Taking design elements typically reserved for eveningwear and translating them to daywear has been a Gordon hallmark. “We’re making a sweater but we wanted it to have that ruffle detail we had in resort on a coat,” he said of a casual knit with a taffeta ruffle destined for the spring runway. “We couldn’t just ask our knit partners to do that and expect them to match the fabulousness of our pattern makers. So Oxana will drape and construct the ruffle, then we will stitch this to a sweater in-house to get the pattern perfect before we send it off. Just because it’s a casual piece of clothing doesn’t mean it requires less precision or time or effort or respect than a gown. And it’s just as challenging, if not more, to get it right.”
On an average week he does seven fittings, five design-related and two production fittings. “Production fittings are not a function typically attended to by a creative director, but with our size 8 fit model trying on those pieces, adapting and modifying them for production and making sure they are perfect is something I want to do. Because if you fall in love with a photo, I want to make sure it exceeds your expectations when you get it in real life,” he said with business sense.
To keep the customer dialogue going through COVID-19, he stayed on top of his DMs. “Sometimes it’s a bride asking about what earrings to wear with her gown, or a woman who sends pictures of two dresses she’s trying to decide between. I might even send a link to a third option,” he said.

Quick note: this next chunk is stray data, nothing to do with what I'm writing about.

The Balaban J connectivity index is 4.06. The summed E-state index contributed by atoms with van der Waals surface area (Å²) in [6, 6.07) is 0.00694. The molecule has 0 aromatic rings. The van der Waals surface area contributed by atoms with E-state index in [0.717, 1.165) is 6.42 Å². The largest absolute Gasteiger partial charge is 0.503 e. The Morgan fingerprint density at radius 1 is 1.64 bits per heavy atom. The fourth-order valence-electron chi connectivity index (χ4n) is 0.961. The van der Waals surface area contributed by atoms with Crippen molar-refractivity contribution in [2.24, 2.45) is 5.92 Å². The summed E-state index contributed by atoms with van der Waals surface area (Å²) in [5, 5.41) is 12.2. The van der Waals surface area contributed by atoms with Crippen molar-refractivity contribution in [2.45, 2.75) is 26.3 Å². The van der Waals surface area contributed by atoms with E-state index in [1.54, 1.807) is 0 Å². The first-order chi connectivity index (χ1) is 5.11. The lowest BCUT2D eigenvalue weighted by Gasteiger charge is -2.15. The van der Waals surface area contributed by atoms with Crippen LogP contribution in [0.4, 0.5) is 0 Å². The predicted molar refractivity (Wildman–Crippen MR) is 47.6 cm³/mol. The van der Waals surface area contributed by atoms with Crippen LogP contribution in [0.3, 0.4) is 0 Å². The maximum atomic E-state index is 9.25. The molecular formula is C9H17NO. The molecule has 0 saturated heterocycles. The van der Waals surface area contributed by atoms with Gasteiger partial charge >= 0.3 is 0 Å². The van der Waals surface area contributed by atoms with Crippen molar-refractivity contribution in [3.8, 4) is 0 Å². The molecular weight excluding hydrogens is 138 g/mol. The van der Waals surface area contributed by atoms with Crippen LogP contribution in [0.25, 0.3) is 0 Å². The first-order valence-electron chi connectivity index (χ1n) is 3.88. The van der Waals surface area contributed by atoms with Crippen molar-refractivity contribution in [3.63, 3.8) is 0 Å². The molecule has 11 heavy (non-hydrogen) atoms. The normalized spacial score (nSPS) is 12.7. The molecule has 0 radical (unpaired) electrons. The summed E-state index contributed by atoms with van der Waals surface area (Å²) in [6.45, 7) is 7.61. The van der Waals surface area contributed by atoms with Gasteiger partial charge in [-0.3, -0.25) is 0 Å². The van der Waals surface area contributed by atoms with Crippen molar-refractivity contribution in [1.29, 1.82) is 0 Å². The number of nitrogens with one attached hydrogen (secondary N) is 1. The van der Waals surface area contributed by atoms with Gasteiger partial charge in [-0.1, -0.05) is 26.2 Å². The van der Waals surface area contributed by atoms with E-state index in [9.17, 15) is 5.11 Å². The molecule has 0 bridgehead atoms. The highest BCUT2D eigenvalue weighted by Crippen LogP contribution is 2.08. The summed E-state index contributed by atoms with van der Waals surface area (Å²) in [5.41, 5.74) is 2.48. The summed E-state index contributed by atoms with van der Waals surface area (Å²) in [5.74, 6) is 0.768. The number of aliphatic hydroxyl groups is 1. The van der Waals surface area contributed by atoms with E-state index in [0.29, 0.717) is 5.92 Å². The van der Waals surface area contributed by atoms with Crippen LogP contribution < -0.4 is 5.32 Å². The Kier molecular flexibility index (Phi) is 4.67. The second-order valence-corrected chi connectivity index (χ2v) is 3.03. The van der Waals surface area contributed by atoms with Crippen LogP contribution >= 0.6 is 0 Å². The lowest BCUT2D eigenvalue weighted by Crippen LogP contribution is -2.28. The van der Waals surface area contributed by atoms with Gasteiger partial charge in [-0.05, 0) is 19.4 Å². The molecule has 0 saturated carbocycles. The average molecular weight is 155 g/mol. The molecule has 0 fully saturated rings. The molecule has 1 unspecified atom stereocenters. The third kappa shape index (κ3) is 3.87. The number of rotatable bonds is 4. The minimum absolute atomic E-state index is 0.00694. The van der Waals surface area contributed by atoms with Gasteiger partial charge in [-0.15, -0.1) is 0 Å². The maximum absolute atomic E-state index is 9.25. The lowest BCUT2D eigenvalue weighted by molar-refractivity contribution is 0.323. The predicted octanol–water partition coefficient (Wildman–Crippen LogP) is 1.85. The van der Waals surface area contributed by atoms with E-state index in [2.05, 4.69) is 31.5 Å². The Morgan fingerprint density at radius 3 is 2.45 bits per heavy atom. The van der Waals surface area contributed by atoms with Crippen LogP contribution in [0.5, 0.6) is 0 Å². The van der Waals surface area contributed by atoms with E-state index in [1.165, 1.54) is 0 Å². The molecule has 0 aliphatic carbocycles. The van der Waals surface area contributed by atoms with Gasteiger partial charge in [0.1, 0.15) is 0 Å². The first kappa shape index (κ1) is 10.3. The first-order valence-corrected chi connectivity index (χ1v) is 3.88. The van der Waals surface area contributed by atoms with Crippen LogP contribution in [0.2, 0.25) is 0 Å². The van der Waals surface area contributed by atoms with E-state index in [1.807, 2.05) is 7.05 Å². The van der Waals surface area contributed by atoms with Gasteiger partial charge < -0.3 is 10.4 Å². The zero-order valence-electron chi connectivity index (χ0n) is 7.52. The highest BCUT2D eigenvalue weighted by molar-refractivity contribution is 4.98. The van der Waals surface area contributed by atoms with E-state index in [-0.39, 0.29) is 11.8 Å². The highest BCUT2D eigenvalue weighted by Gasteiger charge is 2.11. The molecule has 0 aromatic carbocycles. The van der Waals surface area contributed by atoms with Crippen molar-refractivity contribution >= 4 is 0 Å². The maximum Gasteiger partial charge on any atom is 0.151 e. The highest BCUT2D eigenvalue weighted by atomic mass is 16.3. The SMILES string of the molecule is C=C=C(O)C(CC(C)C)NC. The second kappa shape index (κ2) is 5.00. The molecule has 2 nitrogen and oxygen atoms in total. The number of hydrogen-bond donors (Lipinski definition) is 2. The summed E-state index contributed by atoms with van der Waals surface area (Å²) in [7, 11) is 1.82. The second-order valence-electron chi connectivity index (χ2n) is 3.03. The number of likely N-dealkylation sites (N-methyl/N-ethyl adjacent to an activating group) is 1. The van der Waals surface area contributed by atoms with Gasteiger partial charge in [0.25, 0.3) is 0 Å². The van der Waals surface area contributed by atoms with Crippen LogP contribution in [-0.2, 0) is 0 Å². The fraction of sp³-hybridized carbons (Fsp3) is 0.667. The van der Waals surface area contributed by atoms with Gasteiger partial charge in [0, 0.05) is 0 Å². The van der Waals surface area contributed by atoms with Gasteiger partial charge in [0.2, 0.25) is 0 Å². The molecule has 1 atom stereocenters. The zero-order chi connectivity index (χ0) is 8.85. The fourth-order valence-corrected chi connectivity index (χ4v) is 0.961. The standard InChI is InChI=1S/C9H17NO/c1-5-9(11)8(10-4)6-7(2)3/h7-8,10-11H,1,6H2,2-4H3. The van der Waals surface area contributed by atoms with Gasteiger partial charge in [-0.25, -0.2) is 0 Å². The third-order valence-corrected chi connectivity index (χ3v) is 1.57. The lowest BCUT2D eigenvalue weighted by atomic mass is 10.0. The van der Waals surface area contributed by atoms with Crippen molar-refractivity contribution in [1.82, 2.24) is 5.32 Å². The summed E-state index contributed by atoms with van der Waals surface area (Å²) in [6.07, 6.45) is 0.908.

The spring 2022 collection is a reflection on the past made possible by the social media present. “A woman wrote me on Instagram saying her brother had passed away, she was cleaning out his apartment and he worked at Herrera in the early ‘80s. One of the treasures she found was a scrapbook he created documenting the spring 1983 collection.”
Gordon carefully opens the book, which has the Carolina Herrera logo stenciled in gold on the cover, and is hand-bound with ribbon.
“He put pictures of the looks, fabric swatches, run-of-show descriptions, and the prices…By the way…this jacket was $4,500 in 1983!” said the creative director.
(Herrera told WWD in 1987 that much of the beauty of her collection stemmed from the fact that she did not know the price of anything — not the fabric, nor what the clothing sold for — “I don’t get involved in that,” she said.)
Embroidered polka dots, shredded fabric flowers, seersucker suiting and spectator shoes are a few of the circa-1983 design motifs incorporated into Gordon’s upcoming collection. “It’s dramatic, bold and fearless in the same way those early ’80s party pictures were,” he said, referring to Herrera’s Studio 54 heyday.
Bringing it back to the 40th anniversary, he said, “One of the first compliments people give to Mrs. Herrera is how elegant she is in her personal style; but what’s often overlooked is her brilliance as a designer. One idea of hers I love is that the bravest thing is to be beautiful and elegant. In an industry that’s so much about what’s next, without always the objectivity of is this good or right, that point of view is rebellious and courageous. I like to keep it in mind.”